A message may be generated by a server and associated with the data being downloaded to the client and further associated with the token used by the client during the transaction. Once the client's identity has been verified and a message generated, data may be distributed to the client.
A client and a server may communicate over a secure network connection. Using the secure network connection, the server may issue the certificate and private key to the client. The secure network connection may use a secure socket layer protocol or other secure protocol. Prior to issuing a certificate and private key and storing them in the client's token, the server may ask the client to establish a password for the token. The server may also ask the client to establish a password for a client account.
The token may interface to the client's computer. The certificate and private key may be stored in the token by writing them to the token across the network. Alternatively, the certificate and private key may be stored in the token by writing them to the token at the server computer.
A client may request data to be distributed from a server. Prior to distributing the data, the server may request that the client send the server the client's certificate. The server may also request that the client send the server a digital signature. The server may also request a distinguishing number of the token. Once the server has verified the client's identity, the server may generate a message associated with the data and the token and distribute the data to the client over a network.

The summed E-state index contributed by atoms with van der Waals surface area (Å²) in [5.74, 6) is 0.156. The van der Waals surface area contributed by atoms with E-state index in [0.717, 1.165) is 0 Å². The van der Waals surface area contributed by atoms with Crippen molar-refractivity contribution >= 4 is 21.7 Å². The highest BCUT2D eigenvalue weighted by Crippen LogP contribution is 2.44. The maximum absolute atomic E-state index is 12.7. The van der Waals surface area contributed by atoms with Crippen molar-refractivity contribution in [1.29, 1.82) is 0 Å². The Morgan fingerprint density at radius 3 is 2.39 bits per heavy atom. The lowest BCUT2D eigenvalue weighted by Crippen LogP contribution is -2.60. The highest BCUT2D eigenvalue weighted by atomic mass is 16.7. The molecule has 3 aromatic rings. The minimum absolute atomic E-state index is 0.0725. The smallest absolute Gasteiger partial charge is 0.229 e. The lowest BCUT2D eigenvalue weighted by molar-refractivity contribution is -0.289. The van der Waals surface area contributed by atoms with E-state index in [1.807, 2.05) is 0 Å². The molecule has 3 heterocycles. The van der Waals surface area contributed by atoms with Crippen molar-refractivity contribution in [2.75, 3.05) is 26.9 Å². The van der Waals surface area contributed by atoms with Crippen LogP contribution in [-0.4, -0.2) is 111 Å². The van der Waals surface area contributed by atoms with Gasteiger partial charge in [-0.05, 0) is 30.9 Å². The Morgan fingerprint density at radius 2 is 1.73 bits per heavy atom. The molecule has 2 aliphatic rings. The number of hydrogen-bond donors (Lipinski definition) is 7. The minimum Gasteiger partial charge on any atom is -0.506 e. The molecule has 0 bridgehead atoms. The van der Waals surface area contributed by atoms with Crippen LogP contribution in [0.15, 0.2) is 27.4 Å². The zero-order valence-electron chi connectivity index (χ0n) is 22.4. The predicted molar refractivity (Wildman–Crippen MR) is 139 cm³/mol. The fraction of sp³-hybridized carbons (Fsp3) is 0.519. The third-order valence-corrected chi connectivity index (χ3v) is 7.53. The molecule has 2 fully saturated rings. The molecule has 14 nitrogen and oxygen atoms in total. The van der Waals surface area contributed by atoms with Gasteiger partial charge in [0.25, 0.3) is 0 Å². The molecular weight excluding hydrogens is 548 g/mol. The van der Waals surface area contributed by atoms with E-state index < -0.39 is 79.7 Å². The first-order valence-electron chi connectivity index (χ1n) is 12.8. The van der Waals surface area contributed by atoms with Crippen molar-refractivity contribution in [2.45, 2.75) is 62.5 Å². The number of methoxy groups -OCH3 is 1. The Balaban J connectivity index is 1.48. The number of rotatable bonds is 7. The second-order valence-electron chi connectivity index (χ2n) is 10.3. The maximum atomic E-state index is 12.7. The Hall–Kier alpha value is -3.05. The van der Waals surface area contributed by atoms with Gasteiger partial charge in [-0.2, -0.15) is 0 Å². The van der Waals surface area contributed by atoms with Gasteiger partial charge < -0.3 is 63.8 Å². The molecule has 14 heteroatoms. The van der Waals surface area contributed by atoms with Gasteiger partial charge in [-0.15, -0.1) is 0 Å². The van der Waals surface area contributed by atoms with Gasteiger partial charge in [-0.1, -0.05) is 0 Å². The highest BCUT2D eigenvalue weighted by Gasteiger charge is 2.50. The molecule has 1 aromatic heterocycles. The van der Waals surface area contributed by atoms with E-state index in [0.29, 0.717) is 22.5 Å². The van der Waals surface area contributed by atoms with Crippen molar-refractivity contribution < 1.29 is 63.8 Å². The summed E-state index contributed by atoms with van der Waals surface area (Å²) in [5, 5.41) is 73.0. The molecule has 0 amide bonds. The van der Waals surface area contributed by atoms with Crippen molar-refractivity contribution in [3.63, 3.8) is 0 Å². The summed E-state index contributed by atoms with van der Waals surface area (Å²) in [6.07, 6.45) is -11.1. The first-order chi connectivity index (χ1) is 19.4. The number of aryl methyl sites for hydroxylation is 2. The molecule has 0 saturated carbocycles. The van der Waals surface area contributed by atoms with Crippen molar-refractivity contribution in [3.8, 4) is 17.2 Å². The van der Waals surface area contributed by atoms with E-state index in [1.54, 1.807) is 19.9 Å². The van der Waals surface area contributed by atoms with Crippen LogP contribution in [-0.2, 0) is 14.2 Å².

A system for distributing data over a network according to embodiments of the present invention may include a client computer for requesting data over a network, the client computer being interfaced to the network, a server computer for distributing requested data over a network, the server computer being interfaced to the network, and a token interfaced to the client computer. The server computer may store the certificate and private key in the token. Furthermore, the server computer may verify the identity of the client with the client's certificate in the token before distributing data to the client.
A system for distributing data over a network according to embodiments of the present invention may further include a firewall interfaced to the network and a cryptographic processor interfaced to the server computer and the firewall.
According to embodiments of the present invention, a third party computer system may interface to the network. The third party computer system may issue a certificate and a private key and stores them in the token.
These and other objects, features, and advantages of embodiments of the invention will be apparent to those skilled in the art from the following detailed description of embodiments of the invention when read with the drawings and appended claims.
In the following description of preferred embodiments, reference is made to the accompanying drawings which form a part hereof, and in which are shown by way of illustration specific embodiments in which the invention may be practiced. It is to be understood that other embodiments may be utilized and structural changes may be made without departing from the scope of the preferred embodiments of the present invention.